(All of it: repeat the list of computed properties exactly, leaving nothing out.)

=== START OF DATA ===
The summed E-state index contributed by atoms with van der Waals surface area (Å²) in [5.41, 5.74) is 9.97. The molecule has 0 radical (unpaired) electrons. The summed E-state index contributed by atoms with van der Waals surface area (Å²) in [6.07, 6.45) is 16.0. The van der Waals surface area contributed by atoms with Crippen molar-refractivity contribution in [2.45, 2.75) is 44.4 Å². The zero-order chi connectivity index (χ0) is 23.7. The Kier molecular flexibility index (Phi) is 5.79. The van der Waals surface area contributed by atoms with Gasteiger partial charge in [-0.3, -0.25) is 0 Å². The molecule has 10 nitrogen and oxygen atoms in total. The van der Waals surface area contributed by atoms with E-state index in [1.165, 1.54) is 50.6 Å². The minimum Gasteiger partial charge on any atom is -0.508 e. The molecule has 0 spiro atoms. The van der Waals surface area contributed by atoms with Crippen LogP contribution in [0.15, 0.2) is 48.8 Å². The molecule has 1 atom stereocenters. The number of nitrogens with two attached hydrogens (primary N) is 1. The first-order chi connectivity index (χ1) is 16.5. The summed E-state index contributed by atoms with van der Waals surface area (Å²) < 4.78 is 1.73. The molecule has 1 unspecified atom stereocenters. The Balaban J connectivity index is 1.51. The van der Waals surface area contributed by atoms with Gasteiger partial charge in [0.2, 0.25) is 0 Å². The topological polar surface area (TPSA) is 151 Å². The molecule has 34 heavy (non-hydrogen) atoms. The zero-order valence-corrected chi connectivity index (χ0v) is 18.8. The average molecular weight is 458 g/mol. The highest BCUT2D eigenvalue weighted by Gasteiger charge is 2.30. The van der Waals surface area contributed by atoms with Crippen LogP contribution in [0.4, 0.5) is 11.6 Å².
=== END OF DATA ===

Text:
The summed E-state index contributed by atoms with van der Waals surface area (Å²) in [5.41, 5.74) is 9.97. The molecule has 0 radical (unpaired) electrons. The summed E-state index contributed by atoms with van der Waals surface area (Å²) in [6.07, 6.45) is 16.0. The van der Waals surface area contributed by atoms with Crippen molar-refractivity contribution in [2.45, 2.75) is 44.4 Å². The zero-order chi connectivity index (χ0) is 23.7. The Kier molecular flexibility index (Phi) is 5.79. The van der Waals surface area contributed by atoms with Gasteiger partial charge in [-0.3, -0.25) is 0 Å². The molecule has 10 nitrogen and oxygen atoms in total. The van der Waals surface area contributed by atoms with E-state index in [1.165, 1.54) is 50.6 Å². The minimum Gasteiger partial charge on any atom is -0.508 e. The molecule has 0 spiro atoms. The van der Waals surface area contributed by atoms with Crippen LogP contribution in [0.15, 0.2) is 48.8 Å². The molecule has 1 atom stereocenters. The number of nitrogens with two attached hydrogens (primary N) is 1. The first-order chi connectivity index (χ1) is 16.5. The summed E-state index contributed by atoms with van der Waals surface area (Å²) < 4.78 is 1.73. The molecule has 1 unspecified atom stereocenters. The Balaban J connectivity index is 1.51. The van der Waals surface area contributed by atoms with Gasteiger partial charge in [0.2, 0.25) is 0 Å². The topological polar surface area (TPSA) is 151 Å². The molecule has 34 heavy (non-hydrogen) atoms. The zero-order valence-corrected chi connectivity index (χ0v) is 18.8. The average molecular weight is 458 g/mol. The highest BCUT2D eigenvalue weighted by Gasteiger charge is 2.30. The van der Waals surface area contributed by atoms with Crippen LogP contribution in [0.4, 0.5) is 11.6 Å².